Arboriculture Degrees: Online and Campus-Based Programs

A degree program in arboriculture equips you with the knowledge and skills necessary to evaluate, manage and protect forest resources in parks and urban environments. These programs exist in an on-campus format, but online programs are unlikely to be available. Review what you'd learn in an arboriculture program, and get outlook and salary info for related careers. Schools offering Floral Design degrees can also be found in these popular choices.

Can I Earn An Arboriculture Degree?

Although rare, you will find that some schools offer associate degrees in arboriculture. These degree programs train you to preserve, maintain and protect all manner of plant life. Many programs also include training in landscaping, pruning and tree-trimming. It will take you about two years to complete one of these programs, and you need to have a high school diploma or GED to apply.

Degree Level Associate
Online Options Some courses available, full program requires on-campus classes
Course Topics Marketing, business management, soil care, urban forestry
Median Salary (2015)* $35,430 (for forest and conservation technicians)
Continuing Education Bachelor's degrees available

Source: *U.S. Bureau of Labor Statistics

Can I Complete This Program Online?

Online arboriculture programs are extremely rare. The majority of the programs you find must be completed on campus. Some programs may offer select courses online, but you will probably not find a program that can be completed entirely via the Internet. If you do find an online course that is offered as part of your degree program, you will need a reliable broadband Internet connection and an updated browser to get started. Some schools may require you to have additional software, such as Windows Media Player or Microsoft Office.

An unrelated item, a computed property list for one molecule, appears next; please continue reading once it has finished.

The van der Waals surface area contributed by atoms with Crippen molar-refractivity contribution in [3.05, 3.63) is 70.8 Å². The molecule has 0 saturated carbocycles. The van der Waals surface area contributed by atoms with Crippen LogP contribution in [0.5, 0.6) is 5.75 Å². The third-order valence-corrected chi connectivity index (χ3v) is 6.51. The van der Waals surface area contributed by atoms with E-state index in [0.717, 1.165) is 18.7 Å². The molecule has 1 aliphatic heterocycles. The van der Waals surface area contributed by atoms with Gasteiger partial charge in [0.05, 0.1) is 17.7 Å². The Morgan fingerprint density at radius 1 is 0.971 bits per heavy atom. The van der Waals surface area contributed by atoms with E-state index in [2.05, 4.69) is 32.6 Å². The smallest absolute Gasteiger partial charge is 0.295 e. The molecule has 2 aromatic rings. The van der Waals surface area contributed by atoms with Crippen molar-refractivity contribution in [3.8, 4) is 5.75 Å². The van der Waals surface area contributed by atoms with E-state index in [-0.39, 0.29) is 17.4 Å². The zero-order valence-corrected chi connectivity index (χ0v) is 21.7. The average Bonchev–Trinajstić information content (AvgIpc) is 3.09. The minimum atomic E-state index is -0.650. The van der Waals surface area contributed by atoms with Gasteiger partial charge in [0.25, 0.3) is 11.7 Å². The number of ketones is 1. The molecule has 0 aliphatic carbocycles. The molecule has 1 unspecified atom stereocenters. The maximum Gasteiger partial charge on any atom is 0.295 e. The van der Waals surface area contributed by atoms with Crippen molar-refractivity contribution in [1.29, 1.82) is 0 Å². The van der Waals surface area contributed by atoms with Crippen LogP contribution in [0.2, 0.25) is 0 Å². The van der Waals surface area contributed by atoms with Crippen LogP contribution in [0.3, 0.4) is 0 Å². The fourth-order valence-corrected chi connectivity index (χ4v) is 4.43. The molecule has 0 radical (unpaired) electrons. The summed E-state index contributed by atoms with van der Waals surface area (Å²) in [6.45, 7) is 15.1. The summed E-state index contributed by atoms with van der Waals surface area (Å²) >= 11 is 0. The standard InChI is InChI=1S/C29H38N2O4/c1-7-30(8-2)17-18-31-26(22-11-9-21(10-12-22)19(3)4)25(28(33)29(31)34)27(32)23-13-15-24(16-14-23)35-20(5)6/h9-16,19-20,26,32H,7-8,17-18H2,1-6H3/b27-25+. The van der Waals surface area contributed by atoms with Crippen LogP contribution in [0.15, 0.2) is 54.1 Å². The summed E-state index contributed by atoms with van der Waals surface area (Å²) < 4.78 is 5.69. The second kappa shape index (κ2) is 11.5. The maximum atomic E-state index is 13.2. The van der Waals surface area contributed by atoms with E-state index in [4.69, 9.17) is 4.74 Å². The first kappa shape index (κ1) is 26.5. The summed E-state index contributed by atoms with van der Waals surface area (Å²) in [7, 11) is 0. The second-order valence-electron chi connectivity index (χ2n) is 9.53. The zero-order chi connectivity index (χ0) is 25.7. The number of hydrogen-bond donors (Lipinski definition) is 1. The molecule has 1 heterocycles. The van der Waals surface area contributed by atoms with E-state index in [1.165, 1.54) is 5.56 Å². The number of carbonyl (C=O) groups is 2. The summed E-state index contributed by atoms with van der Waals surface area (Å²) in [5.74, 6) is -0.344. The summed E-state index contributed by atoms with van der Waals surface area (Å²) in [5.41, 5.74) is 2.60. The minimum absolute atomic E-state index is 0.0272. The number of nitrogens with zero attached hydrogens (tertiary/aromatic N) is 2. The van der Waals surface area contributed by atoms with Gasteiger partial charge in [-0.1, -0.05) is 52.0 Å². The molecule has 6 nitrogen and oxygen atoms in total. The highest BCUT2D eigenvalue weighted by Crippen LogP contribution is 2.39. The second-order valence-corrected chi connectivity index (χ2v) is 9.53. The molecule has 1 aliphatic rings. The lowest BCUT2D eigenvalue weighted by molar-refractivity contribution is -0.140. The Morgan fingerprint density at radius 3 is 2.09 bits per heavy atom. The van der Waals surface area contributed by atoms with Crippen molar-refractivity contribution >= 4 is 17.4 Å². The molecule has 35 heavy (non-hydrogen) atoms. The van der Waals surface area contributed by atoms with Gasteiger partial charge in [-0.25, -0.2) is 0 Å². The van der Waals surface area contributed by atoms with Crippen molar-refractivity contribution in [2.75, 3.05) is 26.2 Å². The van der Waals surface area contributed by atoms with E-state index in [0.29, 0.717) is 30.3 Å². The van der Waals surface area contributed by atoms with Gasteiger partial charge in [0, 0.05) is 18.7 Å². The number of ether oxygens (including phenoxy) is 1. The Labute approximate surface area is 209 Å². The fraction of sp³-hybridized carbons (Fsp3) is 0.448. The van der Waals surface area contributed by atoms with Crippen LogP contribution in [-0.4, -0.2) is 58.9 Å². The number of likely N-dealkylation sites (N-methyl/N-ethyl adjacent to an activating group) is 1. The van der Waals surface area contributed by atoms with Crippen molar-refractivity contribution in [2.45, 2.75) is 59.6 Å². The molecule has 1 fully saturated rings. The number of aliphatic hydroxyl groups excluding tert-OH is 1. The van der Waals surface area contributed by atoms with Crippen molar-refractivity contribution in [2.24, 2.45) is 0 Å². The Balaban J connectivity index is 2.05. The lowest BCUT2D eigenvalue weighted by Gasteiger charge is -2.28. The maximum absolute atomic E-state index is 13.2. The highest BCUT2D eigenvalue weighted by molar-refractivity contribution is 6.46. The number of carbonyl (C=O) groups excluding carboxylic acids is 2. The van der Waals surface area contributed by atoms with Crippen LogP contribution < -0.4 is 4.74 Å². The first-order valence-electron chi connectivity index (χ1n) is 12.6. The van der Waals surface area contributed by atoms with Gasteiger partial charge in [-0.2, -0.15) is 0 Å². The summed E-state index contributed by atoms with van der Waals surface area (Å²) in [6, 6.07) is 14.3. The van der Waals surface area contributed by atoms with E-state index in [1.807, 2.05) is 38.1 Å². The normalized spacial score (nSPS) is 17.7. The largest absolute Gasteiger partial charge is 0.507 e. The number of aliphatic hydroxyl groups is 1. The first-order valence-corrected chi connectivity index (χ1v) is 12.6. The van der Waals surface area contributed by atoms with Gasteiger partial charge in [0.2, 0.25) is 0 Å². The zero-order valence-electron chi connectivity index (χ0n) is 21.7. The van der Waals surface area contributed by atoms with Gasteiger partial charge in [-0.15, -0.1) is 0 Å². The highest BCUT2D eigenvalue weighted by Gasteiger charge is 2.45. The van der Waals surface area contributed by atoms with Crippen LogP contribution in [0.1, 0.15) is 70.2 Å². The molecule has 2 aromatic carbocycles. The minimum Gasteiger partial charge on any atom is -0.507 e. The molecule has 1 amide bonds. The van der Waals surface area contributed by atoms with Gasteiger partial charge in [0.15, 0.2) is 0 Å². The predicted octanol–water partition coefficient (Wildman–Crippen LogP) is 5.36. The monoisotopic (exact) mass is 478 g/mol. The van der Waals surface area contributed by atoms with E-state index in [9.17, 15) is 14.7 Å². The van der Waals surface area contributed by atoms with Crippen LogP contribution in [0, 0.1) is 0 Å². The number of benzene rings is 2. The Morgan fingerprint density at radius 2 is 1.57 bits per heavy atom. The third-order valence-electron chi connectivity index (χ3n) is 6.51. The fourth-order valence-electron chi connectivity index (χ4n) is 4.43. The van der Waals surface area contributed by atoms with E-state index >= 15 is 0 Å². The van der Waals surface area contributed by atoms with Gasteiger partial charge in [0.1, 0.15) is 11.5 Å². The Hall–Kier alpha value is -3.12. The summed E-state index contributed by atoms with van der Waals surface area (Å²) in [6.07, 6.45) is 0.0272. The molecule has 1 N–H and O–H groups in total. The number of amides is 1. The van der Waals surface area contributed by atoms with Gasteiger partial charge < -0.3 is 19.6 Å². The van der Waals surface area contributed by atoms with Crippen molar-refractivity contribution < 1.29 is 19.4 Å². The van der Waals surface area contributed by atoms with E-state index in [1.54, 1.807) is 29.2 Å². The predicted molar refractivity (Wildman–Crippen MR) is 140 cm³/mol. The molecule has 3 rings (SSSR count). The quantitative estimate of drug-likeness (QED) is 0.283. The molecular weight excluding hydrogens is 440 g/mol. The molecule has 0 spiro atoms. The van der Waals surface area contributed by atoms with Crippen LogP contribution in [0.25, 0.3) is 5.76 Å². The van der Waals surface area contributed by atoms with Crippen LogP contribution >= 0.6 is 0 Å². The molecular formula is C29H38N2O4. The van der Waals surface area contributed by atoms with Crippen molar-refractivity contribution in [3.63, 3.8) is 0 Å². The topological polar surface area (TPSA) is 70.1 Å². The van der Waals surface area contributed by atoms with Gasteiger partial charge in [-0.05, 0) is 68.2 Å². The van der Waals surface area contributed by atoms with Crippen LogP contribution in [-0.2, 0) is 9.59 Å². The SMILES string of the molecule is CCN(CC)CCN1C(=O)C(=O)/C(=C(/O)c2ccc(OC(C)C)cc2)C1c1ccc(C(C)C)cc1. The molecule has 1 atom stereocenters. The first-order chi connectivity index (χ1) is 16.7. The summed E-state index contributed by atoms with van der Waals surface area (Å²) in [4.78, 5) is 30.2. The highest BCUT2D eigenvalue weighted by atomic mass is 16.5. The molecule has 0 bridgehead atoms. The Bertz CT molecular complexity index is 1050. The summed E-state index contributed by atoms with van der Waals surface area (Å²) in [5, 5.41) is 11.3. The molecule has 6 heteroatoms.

What Is The Curriculum Like?

Classes provide an overview of plant and tree care in all types of environments. Topics may include urban forestry, park conservation, landscaping, soil care, horticultural equipment care and plant pathology. Additionally, some programs include business classes related to forestry and arboriculture, covering subjects like horticulture marketing and landscaping business management. Many programs also require you to complete fieldwork or an independent research project through which you gain real-world experience.

What Can This Degree Do For My Career?

An arboriculture degree can qualify you for careers in landscaping and forestry conservation. According to a 2015 study conducted by the U.S. Bureau of Labor Statistics, forest and conservation workers earned a median annual salary of $35,430 per year (www.bls.gov). You may also continue your education by pursuing a bachelor's degree in the same field of arboriculture.

To continue researching, browse degree options below for course curriculum, prerequisites and financial aid information. Or, learn more about the subject by reading the related articles below:

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